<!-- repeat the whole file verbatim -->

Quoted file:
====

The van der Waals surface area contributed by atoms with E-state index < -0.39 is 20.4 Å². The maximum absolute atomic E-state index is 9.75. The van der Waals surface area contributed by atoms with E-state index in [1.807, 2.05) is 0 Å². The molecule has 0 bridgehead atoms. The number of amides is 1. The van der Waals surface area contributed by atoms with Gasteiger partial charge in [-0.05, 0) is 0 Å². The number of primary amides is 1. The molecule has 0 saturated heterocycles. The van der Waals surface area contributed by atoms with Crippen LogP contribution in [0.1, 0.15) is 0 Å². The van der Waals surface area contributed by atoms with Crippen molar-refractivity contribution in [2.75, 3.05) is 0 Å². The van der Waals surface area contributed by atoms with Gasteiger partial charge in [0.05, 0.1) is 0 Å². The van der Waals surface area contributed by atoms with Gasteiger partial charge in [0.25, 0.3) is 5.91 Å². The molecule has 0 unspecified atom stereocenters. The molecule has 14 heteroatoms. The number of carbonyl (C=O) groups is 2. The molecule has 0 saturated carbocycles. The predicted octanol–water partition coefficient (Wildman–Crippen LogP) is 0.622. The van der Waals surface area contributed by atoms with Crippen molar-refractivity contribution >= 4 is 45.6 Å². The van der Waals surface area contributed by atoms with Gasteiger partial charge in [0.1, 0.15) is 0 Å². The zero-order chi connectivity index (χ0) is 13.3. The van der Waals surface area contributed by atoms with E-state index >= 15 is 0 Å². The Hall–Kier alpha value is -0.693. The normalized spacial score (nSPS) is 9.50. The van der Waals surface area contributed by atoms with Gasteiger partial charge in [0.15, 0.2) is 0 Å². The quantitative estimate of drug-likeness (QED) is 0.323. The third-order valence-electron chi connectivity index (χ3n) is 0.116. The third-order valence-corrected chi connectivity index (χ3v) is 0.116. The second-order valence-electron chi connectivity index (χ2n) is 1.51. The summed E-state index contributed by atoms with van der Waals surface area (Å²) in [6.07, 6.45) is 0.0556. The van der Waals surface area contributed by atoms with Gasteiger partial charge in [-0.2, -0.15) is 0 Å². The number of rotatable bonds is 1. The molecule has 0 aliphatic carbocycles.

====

The van der Waals surface area contributed by atoms with E-state index < -0.39 is 20.4 Å². The maximum absolute atomic E-state index is 9.75. The van der Waals surface area contributed by atoms with E-state index in [1.807, 2.05) is 0 Å². The molecule has 0 bridgehead atoms. The number of amides is 1. The van der Waals surface area contributed by atoms with Gasteiger partial charge in [-0.05, 0) is 0 Å². The number of primary amides is 1. The molecule has 0 saturated heterocycles. The van der Waals surface area contributed by atoms with Crippen LogP contribution in [0.1, 0.15) is 0 Å². The van der Waals surface area contributed by atoms with Crippen molar-refractivity contribution in [2.75, 3.05) is 0 Å². The van der Waals surface area contributed by atoms with Gasteiger partial charge in [0.05, 0.1) is 0 Å². The van der Waals surface area contributed by atoms with Gasteiger partial charge in [0.25, 0.3) is 5.91 Å². The molecule has 0 unspecified atom stereocenters. The molecule has 14 heteroatoms. The number of carbonyl (C=O) groups is 2. The molecule has 0 saturated carbocycles. The predicted octanol–water partition coefficient (Wildman–Crippen LogP) is 0.622. The van der Waals surface area contributed by atoms with Crippen molar-refractivity contribution >= 4 is 45.6 Å². The van der Waals surface area contributed by atoms with Gasteiger partial charge in [0.1, 0.15) is 0 Å². The zero-order chi connectivity index (χ0) is 13.3. The van der Waals surface area contributed by atoms with E-state index >= 15 is 0 Å². The Hall–Kier alpha value is -0.693. The normalized spacial score (nSPS) is 9.50. The van der Waals surface area contributed by atoms with Gasteiger partial charge in [0.15, 0.2) is 0 Å². The quantitative estimate of drug-likeness (QED) is 0.323. The third-order valence-electron chi connectivity index (χ3n) is 0.116. The third-order valence-corrected chi connectivity index (χ3v) is 0.116. The second-order valence-electron chi connectivity index (χ2n) is 1.51. The summed E-state index contributed by atoms with van der Waals surface area (Å²) in [6.07, 6.45) is 0.0556. The van der Waals surface area contributed by atoms with Gasteiger partial charge in [-0.2, -0.15) is 0 Å². The number of rotatable bonds is 1. The molecule has 0 aliphatic carbocycles.